Should You Be Wine Wary? What These 3 Alcohols Really Do To Your Body
Who doesn't enjoy a glass of vino at the end of a long day? Besides helping you unwind, certain drinks can sometimes provide health benefits, too. Of course, there are important drawbacks to consider. The next time you're looking for a drink, consider the positive (as well as the potentially harmful) effects of these three popular beverages.
You've likely heard that having a glass of red wine a day can be good, but is it true? According to a university study, red wine can have positive effects on physical performance, muscle strength, and heart function. This is because of a natural compound in red wine (as well as some nuts and fruits) called resveratrol, which is an antioxidant that helps fight and prevent free radicals from damaging cell oxidation and causing heart disease.
Most wine, however, contains unnatural additives due to barrel preservation and insect control purposes. These chemicals can include sulfites, which might be the culprit behind many wine-related allergies. If you're prone to headaches after drinking a glass of wine or two, try a sulfite-free or low-sulfite wine.
Beer may be more beneficial to our health than we realize. A key component of beer is hops, which contains powerful antioxidants like flavonoids. This means a moderate consumption of beer can help reduce the risks of certain illnesses like heart disease and diabetes. Beer also contains HDL, a "good" cholesterol, which may also help improve cardiovascular health.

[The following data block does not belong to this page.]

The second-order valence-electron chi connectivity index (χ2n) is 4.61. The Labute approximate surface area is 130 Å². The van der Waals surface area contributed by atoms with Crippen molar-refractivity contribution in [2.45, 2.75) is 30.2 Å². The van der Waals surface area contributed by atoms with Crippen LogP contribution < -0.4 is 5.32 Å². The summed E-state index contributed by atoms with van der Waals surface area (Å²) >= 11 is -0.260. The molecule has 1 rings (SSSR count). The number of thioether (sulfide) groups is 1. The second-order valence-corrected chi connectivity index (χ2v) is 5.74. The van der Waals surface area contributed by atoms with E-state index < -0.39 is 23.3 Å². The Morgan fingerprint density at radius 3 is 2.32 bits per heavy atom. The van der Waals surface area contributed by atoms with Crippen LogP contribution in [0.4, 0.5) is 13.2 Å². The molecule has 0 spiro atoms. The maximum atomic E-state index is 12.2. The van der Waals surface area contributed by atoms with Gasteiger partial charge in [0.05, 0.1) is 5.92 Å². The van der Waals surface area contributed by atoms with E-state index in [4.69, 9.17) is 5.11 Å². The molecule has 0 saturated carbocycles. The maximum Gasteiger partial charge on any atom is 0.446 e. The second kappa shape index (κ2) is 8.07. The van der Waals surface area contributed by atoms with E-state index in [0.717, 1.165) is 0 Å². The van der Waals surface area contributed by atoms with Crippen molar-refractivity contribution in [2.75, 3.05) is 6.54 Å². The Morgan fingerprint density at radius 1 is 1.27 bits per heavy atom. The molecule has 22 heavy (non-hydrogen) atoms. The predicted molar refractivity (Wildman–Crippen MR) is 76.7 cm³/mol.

Beer has a few drawbacks, though. It can exacerbate asthma and gout. Plus, drinking an excess amount (more than a few glasses per day) can cause hypertension, worsen existing conditions, and even damage the nervous system.
Of course, not all beers are created equal. Different breweries use different ingredients to achieve a variety of flavors, so the health benefits of each brand will vary.
Vodka may not be for every adult, but when consumed neat, it does offer some interesting health benefits. It can help reduce stress, serve as a mild anesthetic, and even relieve toothaches! Its clean composition means that vodka's virtually free of carbohydrates, sugar, fats, and other harmful chemicals. So, if you still want to enjoy some alcohol when you're on a diet, vodka might be the drink for you.
As with any alcohol, consuming too much vodka can have negative effects on your body, particularly your liver. Long-term drinking can lead to dehydration and cirrhosis, so always be mindful of how much you drink.
While alcohol can be great for both social and health reasons, moderation goes a long way. Long-term over-consumption can lead to serious side effects, so it's important to keep an eye on how much you have when you're out with your friends or relaxing at home. With that in mind, let's toast to good health!
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